Due to the physical properties of natural gas, it has a distinct migration behavior. It is lighter than air, which means it will naturally tend to rise. Natural gas follows the path of least resistance and will travel upward through any available space, such as ducts, stairwells, cracks in the road or even soft ground. Leaking gas will flow out of open windows and doors naturally.
When underground or in enclosed spaces, natural gas can migrate, or move laterally. It will travel as far as it can under roadways and sidewalks, along natural gas pipes and other utility lines, or along a ceiling, until it finds a way up. This explains how natural gas can accumulate in buildings that are some distance away from the original leak site.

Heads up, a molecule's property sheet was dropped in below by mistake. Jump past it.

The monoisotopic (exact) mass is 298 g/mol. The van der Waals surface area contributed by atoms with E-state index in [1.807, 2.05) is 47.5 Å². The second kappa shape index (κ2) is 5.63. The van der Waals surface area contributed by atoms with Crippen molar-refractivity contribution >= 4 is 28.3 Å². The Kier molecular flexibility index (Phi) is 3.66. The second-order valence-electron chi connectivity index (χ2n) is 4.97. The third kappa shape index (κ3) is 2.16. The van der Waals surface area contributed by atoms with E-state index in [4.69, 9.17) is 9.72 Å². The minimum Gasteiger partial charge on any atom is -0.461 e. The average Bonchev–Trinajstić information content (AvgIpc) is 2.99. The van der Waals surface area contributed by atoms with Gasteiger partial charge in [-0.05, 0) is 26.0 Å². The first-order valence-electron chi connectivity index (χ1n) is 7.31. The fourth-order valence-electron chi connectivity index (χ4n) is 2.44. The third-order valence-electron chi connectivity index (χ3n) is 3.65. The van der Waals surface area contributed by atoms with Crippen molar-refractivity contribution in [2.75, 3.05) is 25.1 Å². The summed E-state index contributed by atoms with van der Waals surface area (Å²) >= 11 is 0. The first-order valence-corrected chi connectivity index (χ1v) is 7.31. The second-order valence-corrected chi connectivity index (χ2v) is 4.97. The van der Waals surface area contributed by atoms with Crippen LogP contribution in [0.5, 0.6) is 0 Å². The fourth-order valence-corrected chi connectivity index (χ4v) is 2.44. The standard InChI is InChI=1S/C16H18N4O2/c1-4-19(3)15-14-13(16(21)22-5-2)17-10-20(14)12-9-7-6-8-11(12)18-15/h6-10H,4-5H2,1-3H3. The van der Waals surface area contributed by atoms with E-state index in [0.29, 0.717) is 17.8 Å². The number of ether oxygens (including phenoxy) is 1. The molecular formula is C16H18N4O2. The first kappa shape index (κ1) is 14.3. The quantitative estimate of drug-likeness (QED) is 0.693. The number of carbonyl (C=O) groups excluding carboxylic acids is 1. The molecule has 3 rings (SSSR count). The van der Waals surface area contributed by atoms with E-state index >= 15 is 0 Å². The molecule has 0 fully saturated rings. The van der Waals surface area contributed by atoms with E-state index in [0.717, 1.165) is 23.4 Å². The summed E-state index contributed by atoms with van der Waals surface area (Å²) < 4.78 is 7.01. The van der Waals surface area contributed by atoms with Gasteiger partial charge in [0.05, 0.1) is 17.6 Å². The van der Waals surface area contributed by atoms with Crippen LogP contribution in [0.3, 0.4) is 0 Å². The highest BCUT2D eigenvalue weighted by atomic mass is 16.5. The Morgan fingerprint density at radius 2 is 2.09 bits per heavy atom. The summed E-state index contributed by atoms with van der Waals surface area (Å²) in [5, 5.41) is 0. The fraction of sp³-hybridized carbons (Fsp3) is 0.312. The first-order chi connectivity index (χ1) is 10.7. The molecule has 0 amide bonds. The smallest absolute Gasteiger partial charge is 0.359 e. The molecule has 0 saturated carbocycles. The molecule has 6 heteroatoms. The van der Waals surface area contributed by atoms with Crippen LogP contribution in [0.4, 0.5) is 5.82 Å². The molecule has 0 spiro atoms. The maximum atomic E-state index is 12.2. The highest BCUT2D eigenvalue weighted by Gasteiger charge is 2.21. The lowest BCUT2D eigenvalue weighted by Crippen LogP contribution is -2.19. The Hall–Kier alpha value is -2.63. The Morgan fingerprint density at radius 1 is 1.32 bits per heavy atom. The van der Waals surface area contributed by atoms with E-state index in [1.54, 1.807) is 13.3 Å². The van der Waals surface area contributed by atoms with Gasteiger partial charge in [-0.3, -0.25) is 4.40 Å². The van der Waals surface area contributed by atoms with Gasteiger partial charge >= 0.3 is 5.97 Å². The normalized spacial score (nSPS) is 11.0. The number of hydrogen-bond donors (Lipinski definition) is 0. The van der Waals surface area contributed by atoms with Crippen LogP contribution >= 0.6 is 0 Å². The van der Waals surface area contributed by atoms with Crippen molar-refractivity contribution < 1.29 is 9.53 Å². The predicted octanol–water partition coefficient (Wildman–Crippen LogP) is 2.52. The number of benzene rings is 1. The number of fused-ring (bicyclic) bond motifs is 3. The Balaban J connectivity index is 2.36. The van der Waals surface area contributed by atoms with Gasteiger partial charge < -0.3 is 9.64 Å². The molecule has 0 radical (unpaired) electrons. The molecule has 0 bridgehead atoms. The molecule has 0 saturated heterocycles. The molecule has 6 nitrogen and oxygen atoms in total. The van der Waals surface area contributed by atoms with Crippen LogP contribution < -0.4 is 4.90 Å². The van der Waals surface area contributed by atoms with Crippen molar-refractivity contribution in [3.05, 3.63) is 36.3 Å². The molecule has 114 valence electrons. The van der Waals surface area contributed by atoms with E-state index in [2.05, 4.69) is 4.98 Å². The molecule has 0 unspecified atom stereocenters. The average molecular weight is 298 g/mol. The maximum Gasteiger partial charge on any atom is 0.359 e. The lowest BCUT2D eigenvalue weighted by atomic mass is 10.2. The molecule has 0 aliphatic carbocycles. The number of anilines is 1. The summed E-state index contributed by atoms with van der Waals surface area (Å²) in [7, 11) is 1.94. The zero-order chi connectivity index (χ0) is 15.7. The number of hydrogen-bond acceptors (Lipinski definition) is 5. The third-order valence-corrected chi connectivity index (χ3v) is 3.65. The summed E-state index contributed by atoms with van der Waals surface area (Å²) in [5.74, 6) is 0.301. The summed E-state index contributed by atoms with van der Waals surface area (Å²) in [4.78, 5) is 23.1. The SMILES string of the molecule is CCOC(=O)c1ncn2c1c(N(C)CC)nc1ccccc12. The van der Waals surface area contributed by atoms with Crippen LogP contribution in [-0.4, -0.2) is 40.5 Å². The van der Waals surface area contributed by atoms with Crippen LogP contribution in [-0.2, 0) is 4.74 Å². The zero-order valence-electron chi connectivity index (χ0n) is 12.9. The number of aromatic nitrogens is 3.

Even after the gas supply at an incident site has been shut off, be alert for gas accumulation and possible reignition nearby. And keep in mind that gas could possibly be leaking before a valve, so shutting off the valve may not mitigate the problem.